Painting the Cabinets: We purchased foam rollers made for painting cabinetry and when I began painting the boxes, I did not like the application at all. The brush it was. We used angled trim brushes to apply the paint to all parts of the cabinetry. It gave us the most control over the paint. As we painted, we made sure that our brushstrokes followed the grain of the wood. We allowed several hours between each coat of paint.
By day two of our project, we had applied two coats of paint to the boxes and at least one coat of paint to each of the doors. While George was outside painting the cabinet doors, I was inside painting the boxes. Between coats, I went out to help with the doors. Honestly, by mid-day that second day, I was ready to quit. I didn't know if I had anymore in me. George had required when initially discussing the order of operations for the project that we sand in between each coat. He said if we were going to do this, he wanted to do it right. So between all of the prep work and sanding between each coat, the process seemed a bit endless. Add to this that we do not have a proper workshop area, a special little challenge when trying to paint 14 cabinet doors, I was momentarily discouraged. Alas, we marched on. We sanded with a fine grit sandpaper after each coat of paint had dried completely. We sanded very lightly just to ensure that the surface remained extremely smooth. This was an important step and I am glad that George suggested it.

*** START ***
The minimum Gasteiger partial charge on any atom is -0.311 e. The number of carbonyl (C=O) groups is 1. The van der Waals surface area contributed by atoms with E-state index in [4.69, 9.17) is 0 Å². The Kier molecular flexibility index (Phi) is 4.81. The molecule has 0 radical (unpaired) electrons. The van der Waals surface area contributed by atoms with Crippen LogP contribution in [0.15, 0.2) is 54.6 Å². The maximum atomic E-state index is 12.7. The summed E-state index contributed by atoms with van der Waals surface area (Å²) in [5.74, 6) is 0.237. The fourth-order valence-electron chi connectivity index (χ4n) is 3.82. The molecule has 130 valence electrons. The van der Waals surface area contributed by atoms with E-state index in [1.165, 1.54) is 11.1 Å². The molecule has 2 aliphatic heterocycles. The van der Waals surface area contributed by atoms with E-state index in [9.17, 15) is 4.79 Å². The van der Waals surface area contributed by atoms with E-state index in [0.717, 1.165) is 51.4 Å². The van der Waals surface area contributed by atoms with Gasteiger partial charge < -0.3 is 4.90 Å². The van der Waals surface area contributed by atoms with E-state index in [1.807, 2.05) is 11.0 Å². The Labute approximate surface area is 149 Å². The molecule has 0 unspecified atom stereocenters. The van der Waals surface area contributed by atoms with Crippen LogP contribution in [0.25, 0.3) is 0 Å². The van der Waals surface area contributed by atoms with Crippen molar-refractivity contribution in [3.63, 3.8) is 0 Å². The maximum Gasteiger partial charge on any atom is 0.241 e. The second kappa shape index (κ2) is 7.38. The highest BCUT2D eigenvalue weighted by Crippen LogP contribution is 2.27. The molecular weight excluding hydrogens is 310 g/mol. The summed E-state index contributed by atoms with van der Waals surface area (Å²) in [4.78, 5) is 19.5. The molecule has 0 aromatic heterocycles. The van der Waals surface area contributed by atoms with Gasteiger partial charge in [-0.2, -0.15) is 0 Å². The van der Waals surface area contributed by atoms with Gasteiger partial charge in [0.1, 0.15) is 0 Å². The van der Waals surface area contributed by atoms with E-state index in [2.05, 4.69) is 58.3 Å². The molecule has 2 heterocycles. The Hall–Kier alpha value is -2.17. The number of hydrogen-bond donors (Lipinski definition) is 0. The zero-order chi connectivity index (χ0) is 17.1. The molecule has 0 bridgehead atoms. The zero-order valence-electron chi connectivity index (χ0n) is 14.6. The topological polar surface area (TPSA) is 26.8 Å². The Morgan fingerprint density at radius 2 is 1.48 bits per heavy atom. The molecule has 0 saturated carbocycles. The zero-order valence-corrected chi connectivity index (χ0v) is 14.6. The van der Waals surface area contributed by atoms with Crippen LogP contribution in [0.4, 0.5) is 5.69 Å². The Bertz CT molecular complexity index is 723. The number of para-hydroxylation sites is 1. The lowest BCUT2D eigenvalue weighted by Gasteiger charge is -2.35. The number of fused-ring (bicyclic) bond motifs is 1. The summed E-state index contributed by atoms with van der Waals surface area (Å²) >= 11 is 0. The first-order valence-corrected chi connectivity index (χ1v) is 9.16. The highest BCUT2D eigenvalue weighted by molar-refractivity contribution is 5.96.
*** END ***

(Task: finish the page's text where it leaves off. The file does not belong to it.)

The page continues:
Finally, after we had sanded our last door for the last time, the doors were ready to be hung. We screwed in the cabinet knobs and by 11pm of Day Two, our cabinet doors were re-installed. The drawers were not completed until a few days later. We are very pleased with the finished product. The kitchen feels so bright and clean now. Really, really can't believe how big of a transformation this ended up being.
And in case you forgot what they looked like before...
My takeaways from our cabinet transformation: This project was completely worth our time and efforts. We are so pleased with how it turned out, we can barely believe it is the same kitchen. We both love it and it was pretty awesome to do this together. I can't tell you how many times we are sitting at home and see the cabinetry from our kitchen's “look-through” and I say “babe, look at that, we did good.”